Most of us have seen signs that say, “Buckle up, it’s the law.” Given that seatbelts dramatically increase your chances of walking away from a car accident, it certainly should be the law. Unfortunately, if you are a nine-year-old riding in the back seat of a car in Oklahoma, it isn’t. In fact, Oklahoma is the only state in the country where a child ages eight to 17 can legally ride without a seatbelt.
This glaring omission in state policy is the subject of an interim study led by state Sen. Carri Hicks. In 2017, 83 Oklahoma kids aged eight to 17 were seriously injured or killed while unrestrained in car accidents. Experts estimate about half of those deaths or injuries could have been prevented if the children were buckled up. In fact, according to AAA, riding in a vehicle without a seatbelt is a greater threat to child wellbeing than all forms of violence combined. With those terrible statistics in mind, the Oklahoma Institute for Child Advocacy supports quickly updating the current law to require all children to wear seatbelts.
OICA is just getting started with this issue, and we encourage you to join the coalition of advocate organizations involved with this topic. “All Kids Buckled Up” is the official name of the coalition advocating for this policy change, and our collaborative partners are holding a media conference at 3 p.m. Sept. 26 on the south side of the Capitol steps. If you are a concerned parent or citizen, please consider attending. The larger the crowd, the better. Some of our speakers will include high school student leaders as well as an eight-year-old who will speak about why they believe this law is necessary. And, of course, there’ll be several of us older folks participating.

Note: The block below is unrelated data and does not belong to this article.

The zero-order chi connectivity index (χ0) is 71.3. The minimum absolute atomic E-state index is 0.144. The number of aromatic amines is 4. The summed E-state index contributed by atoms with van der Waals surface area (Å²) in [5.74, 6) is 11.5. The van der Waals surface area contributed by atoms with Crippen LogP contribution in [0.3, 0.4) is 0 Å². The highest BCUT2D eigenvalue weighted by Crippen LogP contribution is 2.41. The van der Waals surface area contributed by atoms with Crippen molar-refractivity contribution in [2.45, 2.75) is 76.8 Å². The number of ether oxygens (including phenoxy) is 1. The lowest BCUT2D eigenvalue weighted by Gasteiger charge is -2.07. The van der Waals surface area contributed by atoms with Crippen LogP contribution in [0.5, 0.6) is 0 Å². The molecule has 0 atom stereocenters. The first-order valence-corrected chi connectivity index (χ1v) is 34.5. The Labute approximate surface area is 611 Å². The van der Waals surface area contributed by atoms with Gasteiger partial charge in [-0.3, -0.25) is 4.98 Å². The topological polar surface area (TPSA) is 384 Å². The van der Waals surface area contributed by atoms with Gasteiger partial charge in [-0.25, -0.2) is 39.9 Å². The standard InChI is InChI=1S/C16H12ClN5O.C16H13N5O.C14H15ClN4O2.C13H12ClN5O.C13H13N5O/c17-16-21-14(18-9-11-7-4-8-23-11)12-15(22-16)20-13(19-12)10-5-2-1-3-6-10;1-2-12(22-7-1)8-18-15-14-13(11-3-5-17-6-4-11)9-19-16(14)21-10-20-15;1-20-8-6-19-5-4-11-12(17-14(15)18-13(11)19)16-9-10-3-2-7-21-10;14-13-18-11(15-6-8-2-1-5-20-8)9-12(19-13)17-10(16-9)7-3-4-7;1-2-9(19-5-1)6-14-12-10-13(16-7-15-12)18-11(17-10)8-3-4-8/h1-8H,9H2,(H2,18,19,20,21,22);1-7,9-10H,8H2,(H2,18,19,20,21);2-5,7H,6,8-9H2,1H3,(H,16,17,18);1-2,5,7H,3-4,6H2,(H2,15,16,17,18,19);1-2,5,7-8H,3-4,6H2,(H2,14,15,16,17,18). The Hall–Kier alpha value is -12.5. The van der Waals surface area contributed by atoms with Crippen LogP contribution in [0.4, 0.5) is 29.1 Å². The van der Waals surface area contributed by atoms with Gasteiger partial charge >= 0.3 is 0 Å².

Whether you can attend or not, please contact your legislators about supporting a change to our current law. In the months to come, “All Kids Buckled Up” will send out specific information on visiting with legislators to advocates, but there is no reason to delay. Feel free to contact your own state senator and representative as soon as you can. They are very responsive to requests for meetings or call from voters in their districts.
In the meantime, Choctaw-Nicoma Park Public Schools has spent the month of September releasing some great information on automotive and pedestrian safety that we are happy to share here. Some of their tips include:
• Buckle your kids up for every trip. All children under age two must be rear-facing, all children up to age four must be in a harnessed car seat and all children up to age eight must be in a booster seat, unless they are over 4 feet, 9 inches.
• Keep your child in the back seat at least through age 12. Remember, even passengers in the back seat should be buckled in to reduce the risk of injury in a crash.
• Never leave children unattended in cars.
• Teach kids at an early age to look left, right and left again before crossing the street. Then remind them to continue looking until safely across.
• Teach kids to put phones, headphones and devices down when crossing the street.
• It’s always best to walk on sidewalks or paths and cross at street corners, using traffic signals and crosswalks.
• Children need to cross the street with an adult.
• Be a good role model. Set a good example by putting down your phone and devices when walking around cars.
Thank you in advance to taking action to protect our kids. Together, we can correct this law and help save lives!